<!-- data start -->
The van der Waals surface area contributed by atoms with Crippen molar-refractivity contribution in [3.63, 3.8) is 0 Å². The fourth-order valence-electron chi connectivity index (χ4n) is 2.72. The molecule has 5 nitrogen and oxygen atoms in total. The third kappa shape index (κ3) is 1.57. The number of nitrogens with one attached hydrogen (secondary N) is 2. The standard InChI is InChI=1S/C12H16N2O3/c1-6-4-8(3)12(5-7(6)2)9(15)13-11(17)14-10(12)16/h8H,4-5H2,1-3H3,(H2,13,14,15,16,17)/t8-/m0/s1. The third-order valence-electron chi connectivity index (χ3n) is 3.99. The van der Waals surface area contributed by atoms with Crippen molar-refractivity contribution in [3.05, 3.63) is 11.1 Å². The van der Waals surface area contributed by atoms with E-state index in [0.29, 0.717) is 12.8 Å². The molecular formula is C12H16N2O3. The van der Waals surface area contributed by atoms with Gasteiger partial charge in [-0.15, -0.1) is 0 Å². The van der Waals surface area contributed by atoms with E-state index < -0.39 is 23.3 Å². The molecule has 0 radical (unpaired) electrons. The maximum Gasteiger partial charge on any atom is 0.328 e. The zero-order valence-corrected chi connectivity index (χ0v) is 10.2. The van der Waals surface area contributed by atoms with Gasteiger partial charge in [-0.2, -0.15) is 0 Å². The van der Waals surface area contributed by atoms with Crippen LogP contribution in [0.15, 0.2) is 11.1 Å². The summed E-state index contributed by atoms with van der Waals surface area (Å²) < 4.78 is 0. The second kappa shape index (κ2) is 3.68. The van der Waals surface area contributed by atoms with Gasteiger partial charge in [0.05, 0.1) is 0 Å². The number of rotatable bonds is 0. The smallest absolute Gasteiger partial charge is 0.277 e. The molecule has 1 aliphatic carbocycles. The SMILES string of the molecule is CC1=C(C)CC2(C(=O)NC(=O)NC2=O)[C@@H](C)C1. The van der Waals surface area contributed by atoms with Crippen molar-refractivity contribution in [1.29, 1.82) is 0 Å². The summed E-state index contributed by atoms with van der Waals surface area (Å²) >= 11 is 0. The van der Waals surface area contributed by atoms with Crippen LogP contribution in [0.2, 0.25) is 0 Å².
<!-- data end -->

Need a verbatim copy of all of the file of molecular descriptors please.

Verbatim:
The van der Waals surface area contributed by atoms with Crippen molar-refractivity contribution in [3.63, 3.8) is 0 Å². The fourth-order valence-electron chi connectivity index (χ4n) is 2.72. The molecule has 5 nitrogen and oxygen atoms in total. The third kappa shape index (κ3) is 1.57. The number of nitrogens with one attached hydrogen (secondary N) is 2. The standard InChI is InChI=1S/C12H16N2O3/c1-6-4-8(3)12(5-7(6)2)9(15)13-11(17)14-10(12)16/h8H,4-5H2,1-3H3,(H2,13,14,15,16,17)/t8-/m0/s1. The third-order valence-electron chi connectivity index (χ3n) is 3.99. The van der Waals surface area contributed by atoms with Crippen molar-refractivity contribution in [3.05, 3.63) is 11.1 Å². The van der Waals surface area contributed by atoms with E-state index in [0.29, 0.717) is 12.8 Å². The molecular formula is C12H16N2O3. The van der Waals surface area contributed by atoms with Gasteiger partial charge in [-0.15, -0.1) is 0 Å². The van der Waals surface area contributed by atoms with E-state index < -0.39 is 23.3 Å². The molecule has 0 radical (unpaired) electrons. The maximum Gasteiger partial charge on any atom is 0.328 e. The zero-order valence-corrected chi connectivity index (χ0v) is 10.2. The van der Waals surface area contributed by atoms with Gasteiger partial charge in [-0.2, -0.15) is 0 Å². The van der Waals surface area contributed by atoms with Crippen LogP contribution in [0.15, 0.2) is 11.1 Å². The summed E-state index contributed by atoms with van der Waals surface area (Å²) < 4.78 is 0. The second kappa shape index (κ2) is 3.68. The van der Waals surface area contributed by atoms with Gasteiger partial charge in [0.05, 0.1) is 0 Å². The number of rotatable bonds is 0. The smallest absolute Gasteiger partial charge is 0.277 e. The molecule has 1 aliphatic carbocycles. The SMILES string of the molecule is CC1=C(C)CC2(C(=O)NC(=O)NC2=O)[C@@H](C)C1. The van der Waals surface area contributed by atoms with Crippen molar-refractivity contribution in [1.29, 1.82) is 0 Å². The summed E-state index contributed by atoms with van der Waals surface area (Å²) >= 11 is 0. The van der Waals surface area contributed by atoms with Crippen LogP contribution in [0.2, 0.25) is 0 Å².